Bankruptcy Debtors Must Report All Income - Even If Earned IllegallySocial Services worker Melanie Cholewinski could face federal charges for bankruptcy fraud because she failed to disclose more than $91,000 that she allegedly stole from a public financial assistance fund.

A 20-count felony theft complaint last week accused Cholewinski, 36, of using her job with the Clark County Social Service Department to unlawfully funnel $91,235 in financial assistance checks to her husband between October 2008 and March 31. Her husband, Michael Wayne Brown, 36, was charged in the complaint also.

Cholewinski is alleged to have steered most of the missing taxpayer money, more than $79,000, to her husband after she had filed a Chapter 7 petition in U.S. Bankruptcy Court on April 10, 2009, records show.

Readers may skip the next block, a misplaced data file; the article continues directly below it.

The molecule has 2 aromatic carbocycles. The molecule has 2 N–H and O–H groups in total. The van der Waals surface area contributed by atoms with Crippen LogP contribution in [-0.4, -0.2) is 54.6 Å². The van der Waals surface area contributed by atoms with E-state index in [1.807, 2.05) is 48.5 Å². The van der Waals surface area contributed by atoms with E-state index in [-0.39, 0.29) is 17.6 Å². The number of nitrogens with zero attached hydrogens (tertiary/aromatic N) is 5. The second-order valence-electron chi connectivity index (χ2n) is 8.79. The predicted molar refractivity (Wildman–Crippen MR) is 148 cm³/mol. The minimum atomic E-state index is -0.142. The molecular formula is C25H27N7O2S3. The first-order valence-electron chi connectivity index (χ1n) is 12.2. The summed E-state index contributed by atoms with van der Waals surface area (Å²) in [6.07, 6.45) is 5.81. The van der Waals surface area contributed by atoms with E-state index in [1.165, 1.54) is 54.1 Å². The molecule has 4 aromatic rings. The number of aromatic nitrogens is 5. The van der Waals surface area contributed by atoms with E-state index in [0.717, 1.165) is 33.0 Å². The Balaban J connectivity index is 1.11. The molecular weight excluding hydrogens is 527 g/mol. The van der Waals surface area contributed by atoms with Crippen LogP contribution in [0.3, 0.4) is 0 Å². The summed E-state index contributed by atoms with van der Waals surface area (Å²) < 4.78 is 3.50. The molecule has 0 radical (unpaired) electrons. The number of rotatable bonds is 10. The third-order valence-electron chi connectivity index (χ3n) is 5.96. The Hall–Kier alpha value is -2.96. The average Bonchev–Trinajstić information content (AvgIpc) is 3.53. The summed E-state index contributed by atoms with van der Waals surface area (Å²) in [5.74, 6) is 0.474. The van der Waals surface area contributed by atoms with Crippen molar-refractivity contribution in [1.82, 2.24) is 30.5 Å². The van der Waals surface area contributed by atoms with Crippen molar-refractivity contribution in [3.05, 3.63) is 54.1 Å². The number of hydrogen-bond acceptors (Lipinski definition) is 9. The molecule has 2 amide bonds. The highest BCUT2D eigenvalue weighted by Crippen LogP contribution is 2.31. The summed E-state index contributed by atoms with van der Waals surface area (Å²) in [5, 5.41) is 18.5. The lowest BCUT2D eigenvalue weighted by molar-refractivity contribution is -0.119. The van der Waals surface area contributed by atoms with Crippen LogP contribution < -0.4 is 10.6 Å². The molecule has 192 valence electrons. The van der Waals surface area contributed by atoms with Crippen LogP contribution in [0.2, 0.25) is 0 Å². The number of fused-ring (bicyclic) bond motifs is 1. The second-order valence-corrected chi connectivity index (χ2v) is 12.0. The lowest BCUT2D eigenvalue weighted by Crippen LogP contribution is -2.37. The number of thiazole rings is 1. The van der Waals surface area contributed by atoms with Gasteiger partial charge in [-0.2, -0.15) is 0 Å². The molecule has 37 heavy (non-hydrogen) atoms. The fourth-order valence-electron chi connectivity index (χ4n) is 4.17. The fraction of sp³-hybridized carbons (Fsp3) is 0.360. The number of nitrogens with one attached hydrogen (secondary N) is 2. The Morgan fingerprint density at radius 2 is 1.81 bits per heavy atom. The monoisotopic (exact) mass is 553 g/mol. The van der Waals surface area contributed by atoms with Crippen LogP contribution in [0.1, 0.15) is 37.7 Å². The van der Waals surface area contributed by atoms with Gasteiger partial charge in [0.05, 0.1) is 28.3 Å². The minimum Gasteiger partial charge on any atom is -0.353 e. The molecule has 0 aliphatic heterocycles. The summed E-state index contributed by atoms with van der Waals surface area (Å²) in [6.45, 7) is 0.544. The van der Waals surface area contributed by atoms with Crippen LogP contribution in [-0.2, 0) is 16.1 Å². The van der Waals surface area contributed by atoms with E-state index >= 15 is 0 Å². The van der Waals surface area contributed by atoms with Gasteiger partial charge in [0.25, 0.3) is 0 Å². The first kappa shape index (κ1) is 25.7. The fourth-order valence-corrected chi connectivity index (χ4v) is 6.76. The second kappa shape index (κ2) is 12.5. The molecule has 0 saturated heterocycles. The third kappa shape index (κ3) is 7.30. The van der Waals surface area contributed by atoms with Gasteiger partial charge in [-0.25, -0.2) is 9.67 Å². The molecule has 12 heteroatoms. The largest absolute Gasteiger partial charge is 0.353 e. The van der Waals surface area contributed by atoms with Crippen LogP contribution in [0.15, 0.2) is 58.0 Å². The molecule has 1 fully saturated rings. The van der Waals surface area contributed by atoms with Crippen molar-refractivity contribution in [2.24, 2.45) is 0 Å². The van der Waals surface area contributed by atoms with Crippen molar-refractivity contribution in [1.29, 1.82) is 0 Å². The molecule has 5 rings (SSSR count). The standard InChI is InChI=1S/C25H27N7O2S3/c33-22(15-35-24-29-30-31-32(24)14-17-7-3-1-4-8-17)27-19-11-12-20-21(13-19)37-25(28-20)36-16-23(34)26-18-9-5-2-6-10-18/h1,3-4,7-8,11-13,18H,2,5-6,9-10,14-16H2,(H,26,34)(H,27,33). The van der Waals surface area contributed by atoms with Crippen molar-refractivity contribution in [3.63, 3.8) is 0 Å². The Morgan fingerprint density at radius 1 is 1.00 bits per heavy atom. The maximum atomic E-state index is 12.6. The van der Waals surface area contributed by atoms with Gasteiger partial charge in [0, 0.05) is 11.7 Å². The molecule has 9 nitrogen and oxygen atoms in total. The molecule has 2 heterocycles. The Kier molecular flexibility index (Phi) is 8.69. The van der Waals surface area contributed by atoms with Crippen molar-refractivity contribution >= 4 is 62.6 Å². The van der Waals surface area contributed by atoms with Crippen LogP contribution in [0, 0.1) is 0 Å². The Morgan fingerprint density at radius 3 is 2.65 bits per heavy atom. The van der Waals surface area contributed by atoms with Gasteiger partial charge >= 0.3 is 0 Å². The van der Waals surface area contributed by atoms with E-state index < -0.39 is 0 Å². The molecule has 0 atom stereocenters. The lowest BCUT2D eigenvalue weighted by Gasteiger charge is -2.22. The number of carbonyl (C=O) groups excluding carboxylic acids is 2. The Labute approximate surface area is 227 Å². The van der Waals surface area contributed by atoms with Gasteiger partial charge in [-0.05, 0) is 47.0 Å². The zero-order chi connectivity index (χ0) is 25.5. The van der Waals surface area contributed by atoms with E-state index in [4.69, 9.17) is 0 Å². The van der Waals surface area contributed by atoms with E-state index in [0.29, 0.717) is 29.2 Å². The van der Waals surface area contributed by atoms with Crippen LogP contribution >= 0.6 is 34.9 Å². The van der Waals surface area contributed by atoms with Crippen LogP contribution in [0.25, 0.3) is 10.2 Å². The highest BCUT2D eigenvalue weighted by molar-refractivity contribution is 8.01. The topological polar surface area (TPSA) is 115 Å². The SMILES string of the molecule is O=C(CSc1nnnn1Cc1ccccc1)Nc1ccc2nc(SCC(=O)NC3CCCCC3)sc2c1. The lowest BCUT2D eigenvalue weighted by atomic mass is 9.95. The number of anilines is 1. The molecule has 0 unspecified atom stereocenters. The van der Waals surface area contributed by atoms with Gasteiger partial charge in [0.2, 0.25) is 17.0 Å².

Criminal charges were brought against Cholewinski three weeks after her debts were discharged in bankruptcy; but the bankruptcy trustee could rescind the bankruptcy discharge if it is found that she lied about her income. Not only that, if Cholewinski failed to disclose all of her income in bankruptcy, she could be prosecuted for bankruptcy fraud and fined up to $250,000 and/or spend up to five years in prison.

Debtors who have income that was obtained illegally or “under the table” must still report this income in bankruptcy court. That includes income received that was not reported to the IRS, was not placed in a bank account or that for whatever reason the debtor desires to hide.  All income must be reported in bankruptcy and failure to report all income could constitute bankruptcy fraud. To find out more about other bad behaviors you should avoid during bankruptcy, contact a Dallas-Fort Worth bankruptcy attorney today.